I decided that God is testing men, to show them that they are no better than animals. After all, the same fate awaits men and animals alike. One dies just like the other. They are the same kind of creature. A man is no better off than an animal, because life has no meaning for either. They are both going to the same place – the dust. They both came from it; they will both go back to it. How can anyone be sure that a man’s spirit goes upward, while an animal’s spirit goes down into the ground? – Ecclesiastes 3:18-21*
In the evolutionary ladder, humans are said to be the “peak” of creation. This idea has taken a very deep root in the minds of – guess who – humans, of course. Humans take so much pride in being called God’s magnum opus. On the other hand, the animal and plant species couldn’t care less if we think of them as lower life forms.
Who occupies the top of the evolutionary ladder is decided on the basis of an organism’s ‘intelligence’. But who is clever enough to measure and rank each species intelligence? And using whose standard of measurement?
It is the Homo sapiens with his advanced tool – the yardstick.
Both the godly (religious) and the reasonable (scientific) have often been inclined to support the notion that humans are the fairest of them all. We are the top creatures – God’s masterpiece. After all, it was stated in the holy book that God created Man in His own image.
To so-called thinking humans, it does appear very rational that we must logically be the pinnacle of evolution. We have intricate scripts and languages which set us apart from other species. We could create and use complicated tools to build cities and civilizations. The advancement of our technology was not due to the genius of the apes. Humans have stepped on the moon; plans to colonize other planets are on the way. The argument, or evidence, supporting the theory that humans are the apex of evolution, could go on and on.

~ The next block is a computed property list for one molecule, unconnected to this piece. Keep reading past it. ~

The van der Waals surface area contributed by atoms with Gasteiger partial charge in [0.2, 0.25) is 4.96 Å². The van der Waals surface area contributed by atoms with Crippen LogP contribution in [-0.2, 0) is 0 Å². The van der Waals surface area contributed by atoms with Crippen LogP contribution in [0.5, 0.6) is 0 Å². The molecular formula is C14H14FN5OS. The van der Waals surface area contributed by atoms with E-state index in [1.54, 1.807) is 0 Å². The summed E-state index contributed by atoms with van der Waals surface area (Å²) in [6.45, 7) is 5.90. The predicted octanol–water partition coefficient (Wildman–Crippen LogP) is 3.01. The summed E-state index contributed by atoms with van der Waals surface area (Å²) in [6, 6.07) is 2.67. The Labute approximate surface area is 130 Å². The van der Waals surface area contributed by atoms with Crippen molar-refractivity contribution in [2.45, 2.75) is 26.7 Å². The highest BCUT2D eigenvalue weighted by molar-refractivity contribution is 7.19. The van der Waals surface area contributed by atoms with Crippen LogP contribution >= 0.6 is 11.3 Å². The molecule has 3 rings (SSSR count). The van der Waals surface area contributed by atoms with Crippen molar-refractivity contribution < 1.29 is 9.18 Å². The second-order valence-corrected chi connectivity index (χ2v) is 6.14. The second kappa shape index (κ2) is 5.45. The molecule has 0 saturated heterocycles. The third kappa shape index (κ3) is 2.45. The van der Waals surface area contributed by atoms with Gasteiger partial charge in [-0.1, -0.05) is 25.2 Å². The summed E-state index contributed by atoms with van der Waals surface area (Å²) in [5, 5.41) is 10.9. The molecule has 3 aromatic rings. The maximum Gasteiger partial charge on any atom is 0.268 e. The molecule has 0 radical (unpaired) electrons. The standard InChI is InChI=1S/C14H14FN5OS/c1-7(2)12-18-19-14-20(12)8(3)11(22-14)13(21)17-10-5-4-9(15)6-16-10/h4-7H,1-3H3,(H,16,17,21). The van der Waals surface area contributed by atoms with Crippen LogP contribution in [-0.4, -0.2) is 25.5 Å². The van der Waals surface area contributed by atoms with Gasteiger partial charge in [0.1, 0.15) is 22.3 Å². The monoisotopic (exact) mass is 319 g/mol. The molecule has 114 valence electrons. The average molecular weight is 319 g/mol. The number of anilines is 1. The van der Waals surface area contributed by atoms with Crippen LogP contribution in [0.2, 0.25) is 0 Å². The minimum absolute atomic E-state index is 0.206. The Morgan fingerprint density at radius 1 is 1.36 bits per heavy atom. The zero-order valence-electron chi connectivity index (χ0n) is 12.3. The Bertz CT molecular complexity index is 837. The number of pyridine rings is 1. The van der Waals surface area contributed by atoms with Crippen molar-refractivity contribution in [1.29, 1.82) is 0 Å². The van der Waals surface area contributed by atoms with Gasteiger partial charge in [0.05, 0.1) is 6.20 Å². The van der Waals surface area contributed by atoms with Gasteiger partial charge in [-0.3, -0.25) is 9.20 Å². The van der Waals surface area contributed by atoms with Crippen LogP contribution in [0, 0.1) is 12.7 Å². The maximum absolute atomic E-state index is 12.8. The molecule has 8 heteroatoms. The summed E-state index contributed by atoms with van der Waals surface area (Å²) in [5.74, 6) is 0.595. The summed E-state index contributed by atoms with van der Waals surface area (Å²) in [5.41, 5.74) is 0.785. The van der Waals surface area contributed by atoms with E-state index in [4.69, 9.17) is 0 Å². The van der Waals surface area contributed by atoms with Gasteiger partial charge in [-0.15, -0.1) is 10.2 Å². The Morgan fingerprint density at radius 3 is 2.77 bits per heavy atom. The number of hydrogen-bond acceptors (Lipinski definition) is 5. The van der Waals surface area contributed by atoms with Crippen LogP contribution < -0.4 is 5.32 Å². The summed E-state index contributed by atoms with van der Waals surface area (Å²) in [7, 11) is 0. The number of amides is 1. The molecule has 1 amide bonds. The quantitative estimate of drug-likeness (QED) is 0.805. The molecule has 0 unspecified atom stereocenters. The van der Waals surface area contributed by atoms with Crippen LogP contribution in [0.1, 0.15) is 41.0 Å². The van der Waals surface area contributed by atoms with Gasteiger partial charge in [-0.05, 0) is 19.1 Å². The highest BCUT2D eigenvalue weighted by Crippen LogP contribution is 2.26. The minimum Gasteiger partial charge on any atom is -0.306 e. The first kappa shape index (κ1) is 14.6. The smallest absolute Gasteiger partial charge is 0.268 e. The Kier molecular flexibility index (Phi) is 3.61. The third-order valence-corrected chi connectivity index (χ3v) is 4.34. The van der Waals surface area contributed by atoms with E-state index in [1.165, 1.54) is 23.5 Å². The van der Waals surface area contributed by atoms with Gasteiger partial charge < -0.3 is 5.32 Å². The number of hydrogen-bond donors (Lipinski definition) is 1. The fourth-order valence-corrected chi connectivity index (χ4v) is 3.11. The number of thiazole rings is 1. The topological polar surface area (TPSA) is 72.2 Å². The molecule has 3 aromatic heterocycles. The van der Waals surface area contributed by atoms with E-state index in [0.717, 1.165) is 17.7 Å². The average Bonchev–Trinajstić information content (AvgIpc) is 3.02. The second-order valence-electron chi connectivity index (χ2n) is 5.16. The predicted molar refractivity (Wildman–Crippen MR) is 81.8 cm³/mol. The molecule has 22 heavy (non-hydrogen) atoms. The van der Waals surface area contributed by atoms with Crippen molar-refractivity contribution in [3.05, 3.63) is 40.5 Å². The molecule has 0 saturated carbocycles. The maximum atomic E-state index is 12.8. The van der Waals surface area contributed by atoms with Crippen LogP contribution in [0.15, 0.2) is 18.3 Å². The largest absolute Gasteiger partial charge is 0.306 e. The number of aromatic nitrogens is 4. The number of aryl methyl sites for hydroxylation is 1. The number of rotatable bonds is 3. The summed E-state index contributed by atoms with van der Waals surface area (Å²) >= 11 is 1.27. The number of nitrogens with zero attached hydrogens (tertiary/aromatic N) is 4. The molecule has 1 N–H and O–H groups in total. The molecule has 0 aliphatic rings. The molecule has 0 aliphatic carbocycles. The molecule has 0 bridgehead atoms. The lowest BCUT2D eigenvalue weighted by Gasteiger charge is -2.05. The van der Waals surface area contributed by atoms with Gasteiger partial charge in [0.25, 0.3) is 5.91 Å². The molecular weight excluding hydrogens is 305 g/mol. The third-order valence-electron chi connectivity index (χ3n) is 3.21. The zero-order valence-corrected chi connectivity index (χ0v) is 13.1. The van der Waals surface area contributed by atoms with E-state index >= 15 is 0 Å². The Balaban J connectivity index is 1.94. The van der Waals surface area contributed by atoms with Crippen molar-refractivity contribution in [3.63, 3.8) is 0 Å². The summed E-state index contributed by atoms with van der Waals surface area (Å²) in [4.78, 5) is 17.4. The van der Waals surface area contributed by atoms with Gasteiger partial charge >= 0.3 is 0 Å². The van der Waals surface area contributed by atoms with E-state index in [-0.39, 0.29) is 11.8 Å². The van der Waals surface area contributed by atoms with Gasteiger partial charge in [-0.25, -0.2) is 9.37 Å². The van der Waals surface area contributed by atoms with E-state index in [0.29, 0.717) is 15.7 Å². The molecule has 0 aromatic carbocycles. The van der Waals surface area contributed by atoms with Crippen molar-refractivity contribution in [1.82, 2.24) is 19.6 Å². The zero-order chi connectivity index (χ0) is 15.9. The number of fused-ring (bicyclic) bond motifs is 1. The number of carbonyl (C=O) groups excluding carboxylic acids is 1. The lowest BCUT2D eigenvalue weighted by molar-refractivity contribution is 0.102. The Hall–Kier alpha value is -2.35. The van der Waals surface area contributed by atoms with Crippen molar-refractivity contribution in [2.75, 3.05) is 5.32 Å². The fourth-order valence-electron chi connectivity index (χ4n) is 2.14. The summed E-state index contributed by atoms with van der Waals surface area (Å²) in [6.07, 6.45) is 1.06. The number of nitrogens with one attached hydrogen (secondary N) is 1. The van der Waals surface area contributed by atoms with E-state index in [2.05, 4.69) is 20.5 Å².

There is no doubt about humans’ brilliance and unending ingenuity. But what if the measure of evolution is happiness rather than intelligence?
Who could say for sure that a man is happier than a cat, dog, or fish?
The cat, in all its self-contained feline glory, lounges luxuriously all day – an enviable state of existence, I must say. A dog has no bills to pay and yet every day is a vacation. The fish does not stress worrying about the future, even if in the next moment it is caught and thrown into a sizzling frying pan. For letting itself get caught and preyed upon, who could say that the fish is dumb or less evolved?
In this ephemeral existence we all share, the beasts seem to only care about enjoying their moments. Measured against the human yardstick, their simplicity, their being-in-the-moment-attitude, and their lack of prudence attest to their lower-ranking status. But what if these simple beastly attributes are what they are here for to show the intelligent (sapiens) human (homo)? To take life easy, to enjoy the moment, to act only when urged (or inspired), and to let God/Universe take care of us?
In the end, after all is said and done – humans, animals, plants – we all die. In our short lives, perhaps caring about feeling good (like the animals do) is the most intelligent choice to make after all.
*Ecclesiastes is a very thin chapter in the Bible, which I tried to imbibe after being confronted by Death – the compelling event which had set in motion my very intense search for the meaning of life.